Likewise, be sure the crawlspace under your house is well ventilated. Don't store old lumber or newspapers there, and don't allow shrubbery to grow up and block the vents. In particularly moist climates and situations, it helps to keep things dry if you spread heavy plastic sheeting on the soil of your crawlspace, overlapping the edges of separate sheets by several inches. (Caution: To avoid excessive drying of wood members in older homes, cover only 60% to 70% of the subfloor area with plastic.)
If you insulate your crawlspace against heat loss, it's inadvisable to put foam insulation board against the inside foundation or stem walls, since termites could enter between foam and wall, hidden from view. A safer procedure is to install fiberglass insulation between the floor joists.
Good maintenance and building practices will go a long way toward protecting your home from termite infestation. Still, regular inspections are advisable. To perform your own termite check, put on some old clothes and grab a flashlight. Begin by inspecting the outside foundation of your house, looking for shelter tubes. Now be sure the downspouts of your guttering system discharge water well away from the building. (By the same token, avoid excessive watering of plants near the house.)
If your home has a basement or crawlspace, your next chore is to use the flashlight to search under the house for termites or their tubes. While you're down there and dirty, go ahead and repair any leaking faucets or pipes that are keeping the soil comfortably moist for termites.
Suppose your inspection indicates that your home is feeding the local termite hordes. Then what?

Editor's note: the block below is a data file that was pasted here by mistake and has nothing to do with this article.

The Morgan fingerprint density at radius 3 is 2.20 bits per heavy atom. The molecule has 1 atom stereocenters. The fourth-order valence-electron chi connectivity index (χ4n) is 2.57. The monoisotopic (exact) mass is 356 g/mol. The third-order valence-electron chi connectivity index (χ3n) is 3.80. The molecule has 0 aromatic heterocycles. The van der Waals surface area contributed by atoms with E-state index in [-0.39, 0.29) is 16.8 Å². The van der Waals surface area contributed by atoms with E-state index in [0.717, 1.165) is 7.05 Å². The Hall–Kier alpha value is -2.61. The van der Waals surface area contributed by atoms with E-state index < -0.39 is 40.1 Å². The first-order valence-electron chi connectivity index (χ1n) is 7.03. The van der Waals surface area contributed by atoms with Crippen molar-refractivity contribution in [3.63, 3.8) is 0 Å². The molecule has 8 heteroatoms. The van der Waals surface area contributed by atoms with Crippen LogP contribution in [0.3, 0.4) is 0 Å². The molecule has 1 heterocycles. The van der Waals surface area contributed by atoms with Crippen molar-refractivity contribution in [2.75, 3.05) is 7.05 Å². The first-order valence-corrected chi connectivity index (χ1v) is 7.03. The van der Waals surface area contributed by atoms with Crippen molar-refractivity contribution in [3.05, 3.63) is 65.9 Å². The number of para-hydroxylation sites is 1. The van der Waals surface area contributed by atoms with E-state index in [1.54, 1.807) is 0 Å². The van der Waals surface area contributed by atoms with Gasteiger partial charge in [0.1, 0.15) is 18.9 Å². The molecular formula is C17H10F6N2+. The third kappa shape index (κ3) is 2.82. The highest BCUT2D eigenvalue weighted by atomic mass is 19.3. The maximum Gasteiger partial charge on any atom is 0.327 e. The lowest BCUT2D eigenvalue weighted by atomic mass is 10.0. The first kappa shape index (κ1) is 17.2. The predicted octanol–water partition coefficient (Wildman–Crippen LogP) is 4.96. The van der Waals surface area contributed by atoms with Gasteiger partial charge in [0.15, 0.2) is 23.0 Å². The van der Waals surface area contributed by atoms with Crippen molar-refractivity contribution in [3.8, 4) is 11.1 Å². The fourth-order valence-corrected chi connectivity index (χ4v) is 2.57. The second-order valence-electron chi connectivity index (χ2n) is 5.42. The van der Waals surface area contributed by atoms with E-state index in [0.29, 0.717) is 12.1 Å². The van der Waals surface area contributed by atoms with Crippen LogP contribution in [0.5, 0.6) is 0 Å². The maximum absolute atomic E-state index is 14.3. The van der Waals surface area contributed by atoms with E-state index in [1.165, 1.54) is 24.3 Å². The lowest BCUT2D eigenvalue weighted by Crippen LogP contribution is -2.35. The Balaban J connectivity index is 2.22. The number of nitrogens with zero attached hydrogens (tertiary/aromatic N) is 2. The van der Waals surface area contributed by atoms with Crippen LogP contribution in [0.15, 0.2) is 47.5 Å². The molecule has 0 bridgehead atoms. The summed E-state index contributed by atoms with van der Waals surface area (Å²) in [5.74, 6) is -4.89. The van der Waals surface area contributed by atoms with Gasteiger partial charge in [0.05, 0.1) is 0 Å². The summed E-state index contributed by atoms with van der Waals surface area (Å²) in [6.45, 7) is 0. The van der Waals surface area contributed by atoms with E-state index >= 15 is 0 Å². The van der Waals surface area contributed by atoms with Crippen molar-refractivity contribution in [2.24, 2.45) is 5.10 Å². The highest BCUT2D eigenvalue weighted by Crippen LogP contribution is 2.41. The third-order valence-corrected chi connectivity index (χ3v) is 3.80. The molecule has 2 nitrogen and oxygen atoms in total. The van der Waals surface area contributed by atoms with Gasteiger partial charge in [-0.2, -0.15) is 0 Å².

No need for panic. Your house isn't about to crash down on top of you. In most termite species, even a well-established colony eats only a fifth of an ounce of wood a day. So, though you certainly don't want to dally, you've got time to collect your thoughts and plan your counterattack—which generally means calling a licensed exterminator with specialized training and equipment.
Some homeowners who are determined to avoid chemical treatment are experimenting with biological control, using parasitic organisms called nematodes. These tiny, worm-like creatures invade termites through natural body openings, then release bacteria that kill their hosts within two or three days. The bad news is that studies by entomologists indicate that, although nematodes do kill termites when both are confined in a quart jar, they have little control potential in an area as large as that surrounding a house. Still, anecdotal evidence of nematode effectiveness persists, and some exterminators even provide the same guarantee with nematodes as they do with chemicals, giving you a second chance if the biological approach doesn't work.
The surest cure, of course, is a pesticide. The newest chemicals, while less effective than the now-defunct chlorinated hydrocarbons, kill termites with much less risk to human health and the environment. But that's not to suggest that you and the exterminator who applies these chemicals shouldn't regard them with a healthy respect.
Torpedo and Dragnet, among the least toxic of the new generation of termiticides, both contain permethrin, a synthetic version of a natural insecticide which has long been a favorite of organic gardeners. Unlike chlordane, which persists in the environment for decades, permethrin-based insecticides biodegrade into simpler compounds in five to seven years. That means they may need to be reapplied if termites return.
In case of an accidental spill, permethrin can be neutralized by exposing drenched soil to sunlight and by washing your body and clothing with soap and water. Still, don't be lulled into applying permethrin thoughtlessly, since it's highly toxic to fish and bees.